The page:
THE VICE PRESIDENT: I usually avoid press comment when I’m up here, but I felt so strongly about what Senator Reid said in the last couple of days, that I thought it was appropriate that I come out today and make a statement that I think needs to be made.
Translation: I wanted to go onRush Limbaugh, but he was busy.
I thought his speech yesterday was unfortunate, that his comments were uninformed and misleading. Senator Reid has taken many positions on Iraq. He has threatened that if the President vetoes the current pending supplemental legislation, that he will send up Senator Russ Feingold’s bill to de-fund Iraq operations altogether.
Translation:: I, on the other hand, have taken only one position of Iraq, despite any changes in the situation on the ground: I have never missed an opportunity to mislead the American people.
Yet only last November, Senator Reid said there would be no cutoff of funds for the military in Iraq. So in less than six months’ time, Senator Reid has gone from pledging full funding for the military, then full funding but with conditions, and then a cutoff of funding — three positions in five months on the most important foreign policy question facing the nation and our troops.
Translation: The President and I have been entirely, consistently wrong. Anyway, we’re winning, so what’s the fuss?
Yesterday, Senator Reid said the troop surge was against the recommendations of the Iraq Study Group. That is plainly false. The Iraq Study Group report was explicitly favorable toward a troop surge to secure Baghdad. Senator Reid said there should be a regional conference on Iraq. Apparently, he doesn’t know that there is going to be one next week. Senator Reid said he doesn’t have real substantive meetings with the President. Yet immediately following last week’s meeting at the White House, he said, “It was a good exchange; everyone voiced their considered opinion about the war in Iraq.”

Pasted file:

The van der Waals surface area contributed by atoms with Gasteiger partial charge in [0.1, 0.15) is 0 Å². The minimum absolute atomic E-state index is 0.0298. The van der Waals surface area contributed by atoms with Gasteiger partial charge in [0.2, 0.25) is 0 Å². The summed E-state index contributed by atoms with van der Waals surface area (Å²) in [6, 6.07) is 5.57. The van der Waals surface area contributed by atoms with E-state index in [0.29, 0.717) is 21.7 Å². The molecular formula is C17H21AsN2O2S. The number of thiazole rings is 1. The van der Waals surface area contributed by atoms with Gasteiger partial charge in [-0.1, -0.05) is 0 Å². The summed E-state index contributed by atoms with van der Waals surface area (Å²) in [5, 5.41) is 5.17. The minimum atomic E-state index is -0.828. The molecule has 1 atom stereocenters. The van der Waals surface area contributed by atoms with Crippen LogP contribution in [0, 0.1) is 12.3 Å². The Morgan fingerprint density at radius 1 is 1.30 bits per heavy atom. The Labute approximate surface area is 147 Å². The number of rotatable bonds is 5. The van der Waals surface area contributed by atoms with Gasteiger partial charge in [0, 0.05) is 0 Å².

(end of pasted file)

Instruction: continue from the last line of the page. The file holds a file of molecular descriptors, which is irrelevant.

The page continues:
Translation: Picky, picky. The Iraq Study Group was not opposed to a temporary surge, in order to ease the way for American withdrawal by, uh-oh, darn it, March 2008…which, [expletive deleted] idiots, is exactly what the [expletive] Democrats are proposing. The Iraq Study Group was also in favor of direction negotiations with Iraq and Syria, which we have, uh, ignored. Which is why there are real fears that next week’s Cairo conference will be a bust. If only those damn Arabs would listen to reason.
What’s most troubling about Senator Reid’s comments yesterday is his defeatism. Indeed, last week, he said the war is already lost. And the timetable legislation that he is now pursuing would guarantee defeat.
Translation: Damn that Bob Gates for saying the Congressional debate was valuable. Why the hell can’t we get a loyal SecDef. Where the hell is Rummy?
Maybe it’s a political calculation. Some Democratic leaders seem to believe that blind opposition to the new strategy in Iraq is good politics. Senator Reid himself has said that the war in Iraq will bring his party more seats in the next election. It is cynical to declare that the war is lost because you believe it gives you political advantage. Leaders should make decisions based on the security interests of our country, not on the interests of their political party.
Translation: We have never played politics with Iraq. We didn’t schedule the initial authorization vote for just before the 2002 elections. We didn’t cook the intel. We had nothing to do with the Mission Accomplished banner. The Navy told Bush to put on the flight suit. We didn’t ignore the insurgency and spend vast resources on the Iraq Survey Group to look for non-existent WMD. Karl Rove never told Republicans they could use the war for their benefit. We never questioned the patriotism of people who opposed the war. I’m not questioning Harry Reid’s patriotism now. And if you can’t get that through your thick heads, you stupid, stupid Americans…you stupid Americans impatient with our master plan for VICTORY in the middle east…you…you… well then, as I once explained to Pat Leahy [expletive deleted].